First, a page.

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A 15-year-old girl is desperate for you to treat brown bumps on her chest, neck and trunk that have increased in number over the last 8 years.
Diagnosis: Generalized eruptive syringoma
Syringoma is a benign eccrine tumor that usually occurs in multiples. It commonly appears in the periorbital area but may be found on the scalp, forehead, cheeks, axillae, abdomen, extremities, and genitalia.1 Syringomas present clinically as 2-mm to 4-mm, firm, skin-colored papules. Syringomas more frequently affect women and have a hereditary basis in some cases. Most patients are Asian or dark-skinned. Lesions may develop at any age, but most frequently they appear during the third and fourth decades and, over time, become more numerous.2 In children, syringomas are most often seen in association with diabetes mellitus, trisomy 21, and Marfan syndrome.1,3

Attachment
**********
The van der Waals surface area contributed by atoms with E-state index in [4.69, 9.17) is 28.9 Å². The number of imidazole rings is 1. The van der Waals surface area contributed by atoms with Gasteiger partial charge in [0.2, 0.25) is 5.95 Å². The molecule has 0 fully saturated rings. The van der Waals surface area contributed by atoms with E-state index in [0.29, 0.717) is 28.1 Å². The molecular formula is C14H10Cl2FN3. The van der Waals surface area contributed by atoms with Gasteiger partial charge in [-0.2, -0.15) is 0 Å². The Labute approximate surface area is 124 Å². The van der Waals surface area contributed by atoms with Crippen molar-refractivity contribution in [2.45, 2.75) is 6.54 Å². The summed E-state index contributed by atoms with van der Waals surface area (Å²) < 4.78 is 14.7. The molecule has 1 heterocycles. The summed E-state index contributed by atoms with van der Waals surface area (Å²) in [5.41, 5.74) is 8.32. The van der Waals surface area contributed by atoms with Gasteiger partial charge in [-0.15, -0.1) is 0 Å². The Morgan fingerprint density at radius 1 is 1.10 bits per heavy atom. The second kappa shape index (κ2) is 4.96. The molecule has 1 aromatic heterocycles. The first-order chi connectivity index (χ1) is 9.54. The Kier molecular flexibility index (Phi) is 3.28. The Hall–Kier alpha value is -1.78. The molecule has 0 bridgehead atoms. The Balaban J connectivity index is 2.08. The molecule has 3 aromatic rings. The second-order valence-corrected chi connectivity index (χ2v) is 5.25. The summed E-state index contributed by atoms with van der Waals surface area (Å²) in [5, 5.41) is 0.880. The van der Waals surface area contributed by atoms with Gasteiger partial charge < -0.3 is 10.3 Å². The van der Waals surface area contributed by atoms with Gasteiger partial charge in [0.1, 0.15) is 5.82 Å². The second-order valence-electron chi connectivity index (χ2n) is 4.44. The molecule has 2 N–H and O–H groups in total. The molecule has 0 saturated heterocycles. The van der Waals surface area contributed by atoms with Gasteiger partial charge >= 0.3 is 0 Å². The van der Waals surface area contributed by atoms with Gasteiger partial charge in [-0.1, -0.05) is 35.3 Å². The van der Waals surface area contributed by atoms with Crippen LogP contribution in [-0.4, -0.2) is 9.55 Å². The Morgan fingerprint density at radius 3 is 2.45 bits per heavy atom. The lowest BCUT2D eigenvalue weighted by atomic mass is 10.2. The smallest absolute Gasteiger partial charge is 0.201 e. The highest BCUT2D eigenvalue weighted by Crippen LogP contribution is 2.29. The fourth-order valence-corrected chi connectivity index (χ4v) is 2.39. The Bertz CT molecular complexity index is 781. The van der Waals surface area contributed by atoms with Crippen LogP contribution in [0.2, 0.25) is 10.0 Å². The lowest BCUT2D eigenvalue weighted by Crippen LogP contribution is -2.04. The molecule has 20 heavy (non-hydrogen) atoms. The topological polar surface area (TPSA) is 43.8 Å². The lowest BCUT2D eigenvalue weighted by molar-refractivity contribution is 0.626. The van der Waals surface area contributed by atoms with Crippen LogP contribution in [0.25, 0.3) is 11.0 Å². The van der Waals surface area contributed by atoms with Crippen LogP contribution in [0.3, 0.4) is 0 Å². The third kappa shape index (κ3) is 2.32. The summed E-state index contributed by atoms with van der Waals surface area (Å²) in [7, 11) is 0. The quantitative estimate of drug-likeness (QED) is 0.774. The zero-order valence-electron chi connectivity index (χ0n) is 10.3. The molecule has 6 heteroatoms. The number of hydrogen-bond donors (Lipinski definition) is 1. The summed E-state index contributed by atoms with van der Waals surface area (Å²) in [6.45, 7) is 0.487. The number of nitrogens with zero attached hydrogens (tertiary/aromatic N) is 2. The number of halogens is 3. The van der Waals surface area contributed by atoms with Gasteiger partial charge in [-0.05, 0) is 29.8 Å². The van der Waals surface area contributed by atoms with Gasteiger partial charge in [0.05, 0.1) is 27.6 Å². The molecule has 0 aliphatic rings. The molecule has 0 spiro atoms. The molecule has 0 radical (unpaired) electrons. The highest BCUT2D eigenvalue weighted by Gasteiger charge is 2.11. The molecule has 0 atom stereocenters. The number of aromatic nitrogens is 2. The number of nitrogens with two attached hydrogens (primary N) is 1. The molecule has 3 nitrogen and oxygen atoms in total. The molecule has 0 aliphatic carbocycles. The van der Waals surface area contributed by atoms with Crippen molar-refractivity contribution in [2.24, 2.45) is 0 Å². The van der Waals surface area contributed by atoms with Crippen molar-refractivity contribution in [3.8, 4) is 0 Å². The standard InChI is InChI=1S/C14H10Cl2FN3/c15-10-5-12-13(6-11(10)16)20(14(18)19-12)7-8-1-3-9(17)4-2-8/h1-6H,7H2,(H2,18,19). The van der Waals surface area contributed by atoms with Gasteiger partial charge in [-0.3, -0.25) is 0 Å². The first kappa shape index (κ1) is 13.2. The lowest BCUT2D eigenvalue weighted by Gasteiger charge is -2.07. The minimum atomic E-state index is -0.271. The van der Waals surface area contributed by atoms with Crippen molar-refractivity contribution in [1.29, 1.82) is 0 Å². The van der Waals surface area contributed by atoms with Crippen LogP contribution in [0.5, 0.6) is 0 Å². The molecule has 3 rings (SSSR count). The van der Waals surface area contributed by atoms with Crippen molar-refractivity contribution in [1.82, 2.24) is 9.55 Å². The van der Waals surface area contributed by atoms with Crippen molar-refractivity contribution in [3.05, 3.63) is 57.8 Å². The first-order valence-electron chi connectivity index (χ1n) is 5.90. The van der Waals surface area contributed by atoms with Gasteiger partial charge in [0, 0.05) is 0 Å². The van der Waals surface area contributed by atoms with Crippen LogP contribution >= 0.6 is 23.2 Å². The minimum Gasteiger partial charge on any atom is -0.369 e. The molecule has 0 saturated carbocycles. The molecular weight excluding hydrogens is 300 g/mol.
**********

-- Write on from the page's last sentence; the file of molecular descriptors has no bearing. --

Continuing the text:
Generalized eruptive syringoma is a rare variant that presents as a widespread papular eruption (Figure 2). Lesions occur in large numbers and in successive crops on the anterior chest, neck, upper abdomen, axillae, and the periumbilical region during childhood or at puberty. The lesions are benign, typically do not progress, and rarely resolve without treatment.4
Reassurance is often the best treatment because syringomas are benign neoplasms with negligible proliferative capacity. They can be treated with punch excision, cryotherapy, diathermy, trichloroacetic acid applications, or electrodesiccation with and without curettage, but all of these approaches have variable results.7 These therapies have the potential for scarring and recurrence. Recently, several investigators have reported successful treatment of periorbital syringomas with carbon dioxide laser.1,8